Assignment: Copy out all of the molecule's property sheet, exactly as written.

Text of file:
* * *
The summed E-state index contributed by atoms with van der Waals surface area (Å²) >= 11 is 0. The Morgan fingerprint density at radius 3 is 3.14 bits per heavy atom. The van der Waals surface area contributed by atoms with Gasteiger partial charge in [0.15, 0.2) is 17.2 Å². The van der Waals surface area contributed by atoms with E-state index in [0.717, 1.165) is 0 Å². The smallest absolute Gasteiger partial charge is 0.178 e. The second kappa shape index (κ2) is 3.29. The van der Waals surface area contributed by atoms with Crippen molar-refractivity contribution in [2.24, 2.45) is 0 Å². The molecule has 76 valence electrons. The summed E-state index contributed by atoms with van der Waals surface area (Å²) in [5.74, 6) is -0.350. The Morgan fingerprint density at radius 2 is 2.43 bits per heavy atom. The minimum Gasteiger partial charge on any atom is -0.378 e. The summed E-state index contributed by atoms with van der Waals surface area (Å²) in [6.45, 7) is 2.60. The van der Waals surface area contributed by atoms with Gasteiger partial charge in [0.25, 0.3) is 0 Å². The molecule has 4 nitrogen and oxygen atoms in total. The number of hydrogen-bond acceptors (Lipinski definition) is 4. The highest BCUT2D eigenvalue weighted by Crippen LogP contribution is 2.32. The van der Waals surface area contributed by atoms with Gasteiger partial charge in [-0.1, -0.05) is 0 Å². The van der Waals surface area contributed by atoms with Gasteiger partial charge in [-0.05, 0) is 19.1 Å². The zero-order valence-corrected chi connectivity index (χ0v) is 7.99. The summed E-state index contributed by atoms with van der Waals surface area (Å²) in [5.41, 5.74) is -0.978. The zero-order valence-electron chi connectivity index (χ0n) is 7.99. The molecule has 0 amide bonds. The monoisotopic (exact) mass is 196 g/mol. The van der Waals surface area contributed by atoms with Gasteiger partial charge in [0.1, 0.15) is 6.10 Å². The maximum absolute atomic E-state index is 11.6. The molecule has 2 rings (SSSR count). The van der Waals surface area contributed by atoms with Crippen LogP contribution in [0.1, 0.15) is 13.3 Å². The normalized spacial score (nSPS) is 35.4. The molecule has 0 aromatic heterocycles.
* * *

The summed E-state index contributed by atoms with van der Waals surface area (Å²) >= 11 is 0. The Morgan fingerprint density at radius 3 is 3.14 bits per heavy atom. The van der Waals surface area contributed by atoms with Gasteiger partial charge in [0.15, 0.2) is 17.2 Å². The van der Waals surface area contributed by atoms with E-state index in [0.717, 1.165) is 0 Å². The smallest absolute Gasteiger partial charge is 0.178 e. The second kappa shape index (κ2) is 3.29. The van der Waals surface area contributed by atoms with Crippen molar-refractivity contribution in [2.24, 2.45) is 0 Å². The molecule has 76 valence electrons. The summed E-state index contributed by atoms with van der Waals surface area (Å²) in [5.74, 6) is -0.350. The Morgan fingerprint density at radius 2 is 2.43 bits per heavy atom. The minimum Gasteiger partial charge on any atom is -0.378 e. The summed E-state index contributed by atoms with van der Waals surface area (Å²) in [6.45, 7) is 2.60. The van der Waals surface area contributed by atoms with Gasteiger partial charge in [0.25, 0.3) is 0 Å². The molecule has 4 nitrogen and oxygen atoms in total. The number of hydrogen-bond acceptors (Lipinski definition) is 4. The highest BCUT2D eigenvalue weighted by Crippen LogP contribution is 2.32. The van der Waals surface area contributed by atoms with Gasteiger partial charge in [-0.1, -0.05) is 0 Å². The van der Waals surface area contributed by atoms with Gasteiger partial charge in [-0.05, 0) is 19.1 Å². The zero-order valence-corrected chi connectivity index (χ0v) is 7.99. The summed E-state index contributed by atoms with van der Waals surface area (Å²) in [5.41, 5.74) is -0.978. The zero-order valence-electron chi connectivity index (χ0n) is 7.99. The molecule has 0 amide bonds. The monoisotopic (exact) mass is 196 g/mol. The van der Waals surface area contributed by atoms with Gasteiger partial charge in [0.1, 0.15) is 6.10 Å². The maximum absolute atomic E-state index is 11.6. The molecule has 2 rings (SSSR count). The van der Waals surface area contributed by atoms with Crippen LogP contribution in [0.1, 0.15) is 13.3 Å². The normalized spacial score (nSPS) is 35.4. The molecule has 0 aromatic heterocycles.